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Wednesday, 28 January, 1998, 11:44 GMT
Europe: Stocks hit
If stock markets continue to slide, economists say jobs could be at risk in a number of European countries. Economic specialist Robert Shortt considers the possible effects in the UK

The British and European economies have, up to now, seemed to suffer more on paper than in reality as successive waves of Asian financial angst have buffeted stock markets, toppling share prices from their dizzy heights -- before subsequently recovering upwards.

But the fear is that the unravelling crisis may yet bite deeper into global prosperity -- not least in the United Kingdom.

Asian Investment

Japan accounts for approximately 3.81% of foreign direct investment in the UK, a commitment worth some 22bn to date. According to the Invest in Britain Bureau, almost 6,000 jobs have been created since 1995 by Japanese companies in 27 different investment projects across a range of industries. Japanese investment is also significant in several European economies.

The pace of this investment could well slow but the overall effect on the overseas subsidiaries of Japanese corporations should not be exaggerated. Take two of the flagship Japanese enterprises in Britain: Toyota and Nissan. Both have large plants in Derbyshire and Sunderland.

Both plants are planning to bring new models onto their production lines over the next two years. Toyota have plans to increase their workforce to 3,000 as part of an expansion announced last year and Nissan plan to increase their workforce of over 4,000 by 800 in 1999.

Their parent companies' results give further indication of how Japan's export sector is taking advantage of a weaker yen to boost overseas sales. Nissan announced earlier this month that exports had increased year on year by 26.3%, leading them to project a net profit of Y55bn in 1998.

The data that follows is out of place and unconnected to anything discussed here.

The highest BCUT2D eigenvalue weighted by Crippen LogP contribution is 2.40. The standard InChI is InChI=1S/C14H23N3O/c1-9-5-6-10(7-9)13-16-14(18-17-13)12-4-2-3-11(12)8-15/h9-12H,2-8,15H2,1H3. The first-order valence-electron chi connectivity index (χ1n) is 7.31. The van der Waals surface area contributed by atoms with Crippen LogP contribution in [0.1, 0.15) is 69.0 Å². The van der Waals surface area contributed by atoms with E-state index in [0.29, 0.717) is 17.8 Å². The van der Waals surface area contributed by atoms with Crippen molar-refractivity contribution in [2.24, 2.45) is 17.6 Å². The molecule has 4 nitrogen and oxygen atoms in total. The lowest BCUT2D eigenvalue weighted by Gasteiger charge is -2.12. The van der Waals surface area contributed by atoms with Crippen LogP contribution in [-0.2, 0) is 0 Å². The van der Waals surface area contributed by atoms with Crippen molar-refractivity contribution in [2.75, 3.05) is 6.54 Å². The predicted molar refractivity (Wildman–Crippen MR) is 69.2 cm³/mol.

Toyota's exports have also increased but their overseas production declined somewhat, mainly due to their decision to leave the Thai market.

Korean firms in deeper water

Korean industry is dominated by the chaebol, large often family-run business empires, which have in the past benefited from government directed investment assistance. This dependence on debt financing has left some of these conglomerates with debts worth more than 400% of capital and some banks with bad debts estimated to be about 15%.

This might have been sustainable whilst GDP was still growing but with the recent currency collapse and the austerity measures which will accompany any IMF rescue package this legacy of debt may have serious effects on Korean companies at home and abroad.

Already this year Hanbo Steel collapsed with debts of $6bn. The troubled Kia Group had to be rescued by the Korean government whilst in Britain there have been reports that the planned investment by the Hyundai Group in Scotland may have to be reviewed.

Korean companies are committed to an investment of some 4.4bn in 16 different projects around the UK. These investments are expected to produce almost 10,000 new jobs. The success of these projects may now increasingly depend on the domestic Korean economy's recovery from its present crisis.

Financial fallout

The wider fear in Europe is that in response to problems at home, Japanese financial institutions might withdraw their substantial holdings of overseas' securities and bonds. This could trigger a fall in the bond and stock markets of both London and Wall Street with all the ensuing effects on investors and pension fund holders.

It is too early to consider if this alarming situation is really a credible possibility. Everything hinges on the measures the government will take and how well healthy financial institutions cope with the effects of any future collapses in the market. But if the problems of today are not confronted, next year's planned Big Bang series of financial reforms and market deregulation may well take place in an economy which has already exploded.

Links to more Asian economic woes stories are at the foot of the page.


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